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ADA policy on genetic testing aims to protect patients from limited dental coverage

October 31, 2017

By Michelle Manchir

Atlanta — Dental benefit providers are called to demonstrate that any genetic tests used to determine eligibility for benefit coverage of specific oral health services are scientifically valid in a resolution the ADA House of Delegates adopted in October.

The resolution comes as risk-based benefit plans are growing in popularity with some plan administrators, plan purchasers and dental care providers, said Dr. Christopher Smiley, who authored the resolution and is past chair of the ADA Council on Dental Benefit Programs and the Dental Quality Alliance.

An individual's genetic composition has been used by some plans as a marker to assign a patient's risk status for developing disease, and then in determining coverage for the patient, Dr. Smiley said.

However, earlier this year, the ADA published a summary about genetic testing and oral health, noting that "no predictive test for dental caries or periodontal disease currently exists, and that while genetic testing holds potential for clinical application in the future, clinical measurements remain, for now, the best approach to assessment of caries and periodontal disease."

To ensure patients do not experience barriers to access for needed services and that dentists can assess the claims made as result of genetic testing, the resolution articulates expectations for any evidence used to support use of a genetic test by benefit plans to determine eligibility for benefit payment of specific services, Dr. Smiley said. It further states that the ADA should work with the American National Standards Institute to develop industry standards for these tests. The ADA is a standards development agency for the American National Standards Institute through the ADA Standards Committee on Dental Informatics and the Standards Committee on Dental Products.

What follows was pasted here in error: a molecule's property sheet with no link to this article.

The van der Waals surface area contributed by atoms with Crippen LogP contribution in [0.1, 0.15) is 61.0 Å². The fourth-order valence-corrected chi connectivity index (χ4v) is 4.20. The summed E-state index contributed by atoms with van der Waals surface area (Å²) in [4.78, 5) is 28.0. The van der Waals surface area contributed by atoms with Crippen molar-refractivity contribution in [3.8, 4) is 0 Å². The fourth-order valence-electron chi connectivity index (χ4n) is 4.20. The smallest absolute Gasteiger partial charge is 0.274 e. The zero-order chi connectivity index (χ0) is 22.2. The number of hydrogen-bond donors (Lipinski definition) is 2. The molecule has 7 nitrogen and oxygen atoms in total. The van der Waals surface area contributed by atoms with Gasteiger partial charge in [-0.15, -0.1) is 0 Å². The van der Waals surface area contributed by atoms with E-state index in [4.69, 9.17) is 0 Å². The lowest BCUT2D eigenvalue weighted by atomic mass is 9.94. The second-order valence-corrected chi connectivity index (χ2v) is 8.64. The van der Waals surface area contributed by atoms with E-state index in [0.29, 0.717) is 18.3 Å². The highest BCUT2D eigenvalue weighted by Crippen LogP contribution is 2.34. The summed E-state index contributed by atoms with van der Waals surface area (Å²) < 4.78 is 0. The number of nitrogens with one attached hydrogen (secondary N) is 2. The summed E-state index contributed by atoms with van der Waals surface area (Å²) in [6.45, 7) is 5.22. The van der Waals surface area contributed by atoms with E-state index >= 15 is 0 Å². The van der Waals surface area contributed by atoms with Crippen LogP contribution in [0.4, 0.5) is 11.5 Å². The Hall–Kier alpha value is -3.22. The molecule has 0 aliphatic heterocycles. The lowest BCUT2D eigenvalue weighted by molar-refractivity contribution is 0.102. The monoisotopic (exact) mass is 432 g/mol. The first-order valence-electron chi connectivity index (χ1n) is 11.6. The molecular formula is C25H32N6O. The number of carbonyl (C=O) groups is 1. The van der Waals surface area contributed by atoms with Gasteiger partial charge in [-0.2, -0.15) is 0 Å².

"Compliance with these standards will build confidence for patients and providers that such tests and plan designs are valid, reliable and clinically relevant," he added.

The resolution also calls insurers to disclose financial relationships between manufacturer and payer; be transparent about conflicts of interest between the test manufacturer, payer and study investigators; and provide an analysis of how utilization of the test will affect health outcomes and plan costs.

A Michigan dentist, Dr. Smiley has been an advocate for spreading awareness about genetic testing and oral health. In a June letter to the ADA News editor, Dr. Smiley wrote about a Delta Dental plan called RightSize used for their employees in Michigan, Indiana and Ohio. The plan involved using a genetic test to assess patients' risk for developing periodontitis. Under the plan, he wrote, patients received coverage for one dental cleaning annually, while patients who test positive for specific genetic markers were eligible for an additional cleaning.

The resolution is intended to provide a mechanism where patients and care providers can be assured about the clinical relevance, validity and reliability of any genetic test used to ration benefit coverage for the services they provide, Dr. Smiley said.

To read the ADA's Oral Health Topics page on Genetics and Oral Health, visit ADA.org/GeneticsAndOralHealth.